In the Bay Area, watershed approaches to planning have produced significant, effective solutions to costly environmental problems, such as control and pollution treatment of stormwater runoff, flood and erosion control, and urban heat islands. The solutions are thus win-wins for the environment and the community, improving not only the ecological health of a watershed, but providing economic and community benefits as well, through lowered stormwater and flood costs, and "greener" streets and cities overall.

In San Francisco, watershed-based approaches underlie the city's new "Better Streets" program as well as a whole array of stormwater-control and -treatment programs. Under these programs the city is implementing demonstration projects such as natural stormwater-catchment areas along street curbs, rainwater-harvesting programs using cisterns at schools and individual homes, and even green-roof projects to capture and retain precipitation - thus reducing flooding as well as providing cooling effects in hot weather. The city has also committed to planting roughly 5,000 trees per year as part of its efforts to combat climate change.

In the East Bay, recent projects such as the lower Codornices Creek restoration efforts are touted not only for their restoration of habitat for threatened steelhead trout, but as successful flood-control projects that benefit the adjacent West Berkeley communities - and San Francisco Bay - by reducing extensive flooding and damage.

This concept has already proved to be critical in a number of major Sierra Club campaigns.

  • In the East Bay Municipal Utility District (EBMUD)'s long-term water-supply plan (from the Sierra Foothills and the Mokelumne River to the San Francisco Bay urban users), Club activists in the East Bay and the foothills gained valuable improvements by stressing the connections between water use and withdrawals from remote rivers, across the ecologically threatened Delta, to our own San Francisco Bay. By highlighting the ecological damage and costs of greater water withdrawals, this emphasis influenced decisions by the EBMUD Board to focus investments more heavily in increased water conservation, recycling, and reuse,.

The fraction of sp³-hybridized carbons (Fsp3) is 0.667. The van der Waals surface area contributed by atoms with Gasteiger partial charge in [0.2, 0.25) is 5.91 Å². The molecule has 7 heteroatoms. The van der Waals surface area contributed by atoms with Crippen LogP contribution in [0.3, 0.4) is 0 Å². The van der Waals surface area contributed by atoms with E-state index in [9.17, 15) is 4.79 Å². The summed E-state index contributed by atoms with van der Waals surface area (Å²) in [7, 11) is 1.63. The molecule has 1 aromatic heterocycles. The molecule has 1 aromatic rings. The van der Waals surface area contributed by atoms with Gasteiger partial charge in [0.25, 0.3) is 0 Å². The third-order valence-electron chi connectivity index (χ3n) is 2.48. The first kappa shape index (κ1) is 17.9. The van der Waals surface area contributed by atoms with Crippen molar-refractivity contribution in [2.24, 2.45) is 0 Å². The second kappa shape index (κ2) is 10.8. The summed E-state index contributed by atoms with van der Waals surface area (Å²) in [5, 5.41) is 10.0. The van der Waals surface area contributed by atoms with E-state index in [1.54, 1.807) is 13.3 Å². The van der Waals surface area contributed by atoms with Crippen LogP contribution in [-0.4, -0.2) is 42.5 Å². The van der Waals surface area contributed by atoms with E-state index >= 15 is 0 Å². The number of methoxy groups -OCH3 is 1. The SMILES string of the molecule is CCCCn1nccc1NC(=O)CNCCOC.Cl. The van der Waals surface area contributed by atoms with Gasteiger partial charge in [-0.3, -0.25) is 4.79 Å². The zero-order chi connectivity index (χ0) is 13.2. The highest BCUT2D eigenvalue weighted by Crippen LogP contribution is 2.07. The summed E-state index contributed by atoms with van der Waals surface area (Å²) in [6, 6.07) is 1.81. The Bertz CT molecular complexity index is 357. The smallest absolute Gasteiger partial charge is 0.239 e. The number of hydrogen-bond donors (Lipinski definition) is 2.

• San Francisco's Hetch Hetchy system water proposals have included issues such as restoration of the Hetch Hetchy Valley and salmon habitat along the Tuolumne River. As with the EBMUD campaign, highlighting the impacts of new pipeline construction across entire watersheds and their sensitive habitats, along with careful scrutiny of water-conservation potential in the entire region (including East Bay and Peninsula cities) receiving water from San Francisco through watershed-based conservation strategies, led to substantially reduced water-use projection, which ultimately catalyzed the dropping of a proposal to build a new pipeline.
  • Sierra Club California and the Bay Chapter oppose the state's recent water legislation and upcoming water bond measure (slated for the November 2010 elections; see article, preceding page), which promote piecemeal approaches to the Bay/Delta watershed ecosystem. Major elements of the legislation and bond measures - including planning, construction, and funding - are based on parochial interests of individual agencies, elected officials, and pro-development concerns, rather than addressing the fundamental integrated factors that influence the health of the Bay/Delta as a whole. These flawed programs include (at great environmental and financial costs) subsidies on agricultural water and expansion of dams and reservoirs. In this case, it is the failure to include critical elements of a comprehensive watershed-based approach that define some of the the water legislation's and bond measure's greatest flaws.
  • There have been many creek, wetland, and stormwater-runoff-pollution battles and policy-development measures throughout our Chapter over recent years. For example, past and ongoing campaigns to improve creek-protection ordinances throughout the Chapter have not only included stronger creekside buffer zones (i.e. areas fully protected from development), but have also expanded to include a broader set of full watershed factors such as improving stormwater and sewage treatment and reducing runoff from streets and other impermeable surfaces.

The breadth, depth, and complexity of our environmental problems - from climate change to water resources availability to air quality - are now acknowledged to require integrated solutions. The watershed approach offers just such an opportunity, and its rapid acceptance as an effective planning model suggests we'll be seeing much more of this approach - and hopefully a lot more green and blue around us - in the future.